When was the last time you checked your tire pressure? If you’re like most drivers, you’re having trouble remembering. Because it’s said that most Americans wash their cars more often than they check their tire pressure. But here’s a disturbing fact: the federal government estimates that improperly inflated tires cause about 660 highway auto accident fatalities and 33,000 injuries every year.
And here’s another: in the age of galloping prices for gasoline, under-inflated tires can cut your fuel economy by as much as 6 percent. That’s like paying $3.18 per gallon when the pump is charging $3.00.
What’s the problem?
According to tire experts, under normal driving conditions air-filled tires can lose from 1 to 2 pounds per square inch of pressure every month. When you’re at the wheel you may not notice an immediate effect, but bad things are happening.
Over time, lower tire pressure contributes to the following problems:
• Rapid tread wear.
• Poor emergency handling.
• Increased risk of blowouts. Which can cause auto body damage if you collide with other vehicles or objects in the surrounding.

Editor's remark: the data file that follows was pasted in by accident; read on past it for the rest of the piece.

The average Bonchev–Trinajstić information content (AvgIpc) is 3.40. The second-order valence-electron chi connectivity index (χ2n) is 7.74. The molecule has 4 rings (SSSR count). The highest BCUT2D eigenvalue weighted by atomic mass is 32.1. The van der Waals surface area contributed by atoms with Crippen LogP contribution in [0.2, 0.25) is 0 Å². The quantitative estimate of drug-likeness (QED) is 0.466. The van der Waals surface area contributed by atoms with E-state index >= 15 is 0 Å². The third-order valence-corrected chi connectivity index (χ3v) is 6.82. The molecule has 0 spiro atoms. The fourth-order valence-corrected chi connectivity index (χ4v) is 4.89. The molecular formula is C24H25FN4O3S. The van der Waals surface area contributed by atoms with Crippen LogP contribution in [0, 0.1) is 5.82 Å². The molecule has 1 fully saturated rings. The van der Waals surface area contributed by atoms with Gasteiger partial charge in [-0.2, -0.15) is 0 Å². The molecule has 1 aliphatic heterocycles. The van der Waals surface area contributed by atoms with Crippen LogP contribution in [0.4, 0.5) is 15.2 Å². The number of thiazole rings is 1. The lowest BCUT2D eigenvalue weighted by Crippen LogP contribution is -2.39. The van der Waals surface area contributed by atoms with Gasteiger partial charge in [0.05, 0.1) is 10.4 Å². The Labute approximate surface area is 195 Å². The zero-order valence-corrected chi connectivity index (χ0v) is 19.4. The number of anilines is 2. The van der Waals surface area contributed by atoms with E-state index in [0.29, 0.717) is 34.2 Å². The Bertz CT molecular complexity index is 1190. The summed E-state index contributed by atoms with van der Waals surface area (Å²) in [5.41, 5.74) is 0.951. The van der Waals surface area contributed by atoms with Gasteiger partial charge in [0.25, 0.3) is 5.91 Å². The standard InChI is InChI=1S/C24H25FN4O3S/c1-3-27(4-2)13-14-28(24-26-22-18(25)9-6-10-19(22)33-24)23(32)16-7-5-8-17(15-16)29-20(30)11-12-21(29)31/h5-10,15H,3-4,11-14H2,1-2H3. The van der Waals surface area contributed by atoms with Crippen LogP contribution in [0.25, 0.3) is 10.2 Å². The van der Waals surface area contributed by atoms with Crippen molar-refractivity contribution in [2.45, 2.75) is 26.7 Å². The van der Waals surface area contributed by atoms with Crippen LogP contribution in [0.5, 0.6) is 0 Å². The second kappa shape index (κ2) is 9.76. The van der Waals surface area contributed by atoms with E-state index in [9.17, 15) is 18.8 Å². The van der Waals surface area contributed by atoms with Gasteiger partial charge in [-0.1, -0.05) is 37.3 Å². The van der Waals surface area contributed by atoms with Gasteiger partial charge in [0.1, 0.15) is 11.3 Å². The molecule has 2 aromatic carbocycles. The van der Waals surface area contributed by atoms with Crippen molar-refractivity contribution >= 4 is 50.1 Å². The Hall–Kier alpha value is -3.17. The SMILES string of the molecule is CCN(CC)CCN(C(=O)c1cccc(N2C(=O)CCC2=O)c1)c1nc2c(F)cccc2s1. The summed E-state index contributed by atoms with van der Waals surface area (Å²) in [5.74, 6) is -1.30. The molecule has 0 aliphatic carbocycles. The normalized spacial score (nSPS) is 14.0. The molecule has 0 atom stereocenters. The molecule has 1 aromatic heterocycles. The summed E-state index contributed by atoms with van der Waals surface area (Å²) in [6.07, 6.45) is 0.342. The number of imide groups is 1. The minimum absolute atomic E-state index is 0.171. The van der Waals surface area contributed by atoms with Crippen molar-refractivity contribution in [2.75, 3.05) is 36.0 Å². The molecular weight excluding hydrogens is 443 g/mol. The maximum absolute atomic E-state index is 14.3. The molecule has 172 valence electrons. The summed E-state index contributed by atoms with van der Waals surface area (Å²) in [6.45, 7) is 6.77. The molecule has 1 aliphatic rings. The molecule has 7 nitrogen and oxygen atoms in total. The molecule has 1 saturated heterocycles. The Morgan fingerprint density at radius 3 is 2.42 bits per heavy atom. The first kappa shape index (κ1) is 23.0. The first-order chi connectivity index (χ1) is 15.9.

Lower pressure puts more of the tire in contact with the road on each revolution of the wheel, making the treads wear out faster. The increased friction means your engine has to work harder to maintain your speed, which cuts your gas mileage (by nearly half a percentage point for every pound below specifications in all four tires).
Finally, today’s tubeless tires hold in their air by forming a tight seal against a vehicle’s wheel. When the pressure is lower, the seal becomes looser, and eventually lets all the air escape when, say, you hit a bump or pothole or you make a very sharp turn.
The cure: monthly pressure maintenance
Experts recommend that you check the pressure in your tires at least once a month. To be sure you’re maintaining the correct pressure, check your owner’s manual or the sticker on the inside of your car’s driver door. DO NOT FILL TO THE PRESSURE PRINTED ON YOUR TIRE: that is the maximum allowable for the tire, and not the optimal pressure for operating your vehicle, which is set by your vehicle’s manufacturer.